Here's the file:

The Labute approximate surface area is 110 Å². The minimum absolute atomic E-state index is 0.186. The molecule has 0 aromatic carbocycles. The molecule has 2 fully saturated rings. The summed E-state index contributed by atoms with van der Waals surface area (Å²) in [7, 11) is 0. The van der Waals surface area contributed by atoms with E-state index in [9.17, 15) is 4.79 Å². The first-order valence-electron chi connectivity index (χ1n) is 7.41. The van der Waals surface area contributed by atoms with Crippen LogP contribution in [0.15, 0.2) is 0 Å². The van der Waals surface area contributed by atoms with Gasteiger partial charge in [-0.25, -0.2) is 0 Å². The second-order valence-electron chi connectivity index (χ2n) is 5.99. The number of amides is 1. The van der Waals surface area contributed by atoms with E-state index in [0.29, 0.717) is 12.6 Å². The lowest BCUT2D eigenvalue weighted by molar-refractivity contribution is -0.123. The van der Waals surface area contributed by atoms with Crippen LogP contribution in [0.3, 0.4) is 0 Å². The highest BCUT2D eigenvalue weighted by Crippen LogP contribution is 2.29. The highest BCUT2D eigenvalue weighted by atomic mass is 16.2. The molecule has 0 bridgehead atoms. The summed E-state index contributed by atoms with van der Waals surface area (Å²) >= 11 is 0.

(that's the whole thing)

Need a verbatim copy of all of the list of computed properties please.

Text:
The Labute approximate surface area is 110 Å². The minimum absolute atomic E-state index is 0.186. The molecule has 0 aromatic carbocycles. The molecule has 2 fully saturated rings. The summed E-state index contributed by atoms with van der Waals surface area (Å²) in [7, 11) is 0. The van der Waals surface area contributed by atoms with E-state index in [9.17, 15) is 4.79 Å². The first-order valence-electron chi connectivity index (χ1n) is 7.41. The van der Waals surface area contributed by atoms with Crippen LogP contribution in [0.15, 0.2) is 0 Å². The van der Waals surface area contributed by atoms with Gasteiger partial charge in [-0.25, -0.2) is 0 Å². The second-order valence-electron chi connectivity index (χ2n) is 5.99. The number of amides is 1. The van der Waals surface area contributed by atoms with E-state index in [0.29, 0.717) is 12.6 Å². The lowest BCUT2D eigenvalue weighted by molar-refractivity contribution is -0.123. The van der Waals surface area contributed by atoms with Crippen LogP contribution in [0.3, 0.4) is 0 Å². The highest BCUT2D eigenvalue weighted by Crippen LogP contribution is 2.29. The highest BCUT2D eigenvalue weighted by atomic mass is 16.2. The molecule has 0 bridgehead atoms. The summed E-state index contributed by atoms with van der Waals surface area (Å²) >= 11 is 0.